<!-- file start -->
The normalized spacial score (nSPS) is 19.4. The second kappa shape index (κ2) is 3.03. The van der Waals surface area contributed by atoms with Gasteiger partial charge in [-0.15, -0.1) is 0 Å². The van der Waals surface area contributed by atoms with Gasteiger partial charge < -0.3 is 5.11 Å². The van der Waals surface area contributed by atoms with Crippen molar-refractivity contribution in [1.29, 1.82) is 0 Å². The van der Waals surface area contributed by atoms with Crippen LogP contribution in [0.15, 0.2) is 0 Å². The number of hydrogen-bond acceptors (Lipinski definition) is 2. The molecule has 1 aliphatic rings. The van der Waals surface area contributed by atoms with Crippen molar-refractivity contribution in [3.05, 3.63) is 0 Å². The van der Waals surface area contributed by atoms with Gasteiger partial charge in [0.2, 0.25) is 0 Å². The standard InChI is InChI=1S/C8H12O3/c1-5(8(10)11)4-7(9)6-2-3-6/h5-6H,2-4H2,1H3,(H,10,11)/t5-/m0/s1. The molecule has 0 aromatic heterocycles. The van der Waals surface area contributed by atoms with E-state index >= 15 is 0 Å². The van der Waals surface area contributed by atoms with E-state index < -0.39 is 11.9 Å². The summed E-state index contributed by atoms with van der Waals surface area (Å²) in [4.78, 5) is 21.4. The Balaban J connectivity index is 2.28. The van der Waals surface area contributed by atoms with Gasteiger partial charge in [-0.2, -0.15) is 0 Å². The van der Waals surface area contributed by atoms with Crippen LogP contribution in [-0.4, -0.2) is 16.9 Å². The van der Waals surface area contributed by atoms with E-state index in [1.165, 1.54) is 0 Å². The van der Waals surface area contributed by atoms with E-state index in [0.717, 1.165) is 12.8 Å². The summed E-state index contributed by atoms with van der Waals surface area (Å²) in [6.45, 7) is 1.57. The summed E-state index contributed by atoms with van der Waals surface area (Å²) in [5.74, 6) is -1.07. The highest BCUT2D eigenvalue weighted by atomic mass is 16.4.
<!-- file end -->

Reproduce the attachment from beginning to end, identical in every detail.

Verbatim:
The normalized spacial score (nSPS) is 19.4. The second kappa shape index (κ2) is 3.03. The van der Waals surface area contributed by atoms with Gasteiger partial charge in [-0.15, -0.1) is 0 Å². The van der Waals surface area contributed by atoms with Gasteiger partial charge < -0.3 is 5.11 Å². The van der Waals surface area contributed by atoms with Crippen molar-refractivity contribution in [1.29, 1.82) is 0 Å². The van der Waals surface area contributed by atoms with Crippen LogP contribution in [0.15, 0.2) is 0 Å². The number of hydrogen-bond acceptors (Lipinski definition) is 2. The molecule has 1 aliphatic rings. The van der Waals surface area contributed by atoms with Crippen molar-refractivity contribution in [3.05, 3.63) is 0 Å². The van der Waals surface area contributed by atoms with Gasteiger partial charge in [0.2, 0.25) is 0 Å². The standard InChI is InChI=1S/C8H12O3/c1-5(8(10)11)4-7(9)6-2-3-6/h5-6H,2-4H2,1H3,(H,10,11)/t5-/m0/s1. The molecule has 0 aromatic heterocycles. The van der Waals surface area contributed by atoms with E-state index >= 15 is 0 Å². The van der Waals surface area contributed by atoms with E-state index < -0.39 is 11.9 Å². The summed E-state index contributed by atoms with van der Waals surface area (Å²) in [4.78, 5) is 21.4. The Balaban J connectivity index is 2.28. The van der Waals surface area contributed by atoms with Gasteiger partial charge in [-0.2, -0.15) is 0 Å². The van der Waals surface area contributed by atoms with Crippen LogP contribution in [-0.4, -0.2) is 16.9 Å². The van der Waals surface area contributed by atoms with E-state index in [1.165, 1.54) is 0 Å². The van der Waals surface area contributed by atoms with E-state index in [0.717, 1.165) is 12.8 Å². The summed E-state index contributed by atoms with van der Waals surface area (Å²) in [6.45, 7) is 1.57. The summed E-state index contributed by atoms with van der Waals surface area (Å²) in [5.74, 6) is -1.07. The highest BCUT2D eigenvalue weighted by atomic mass is 16.4.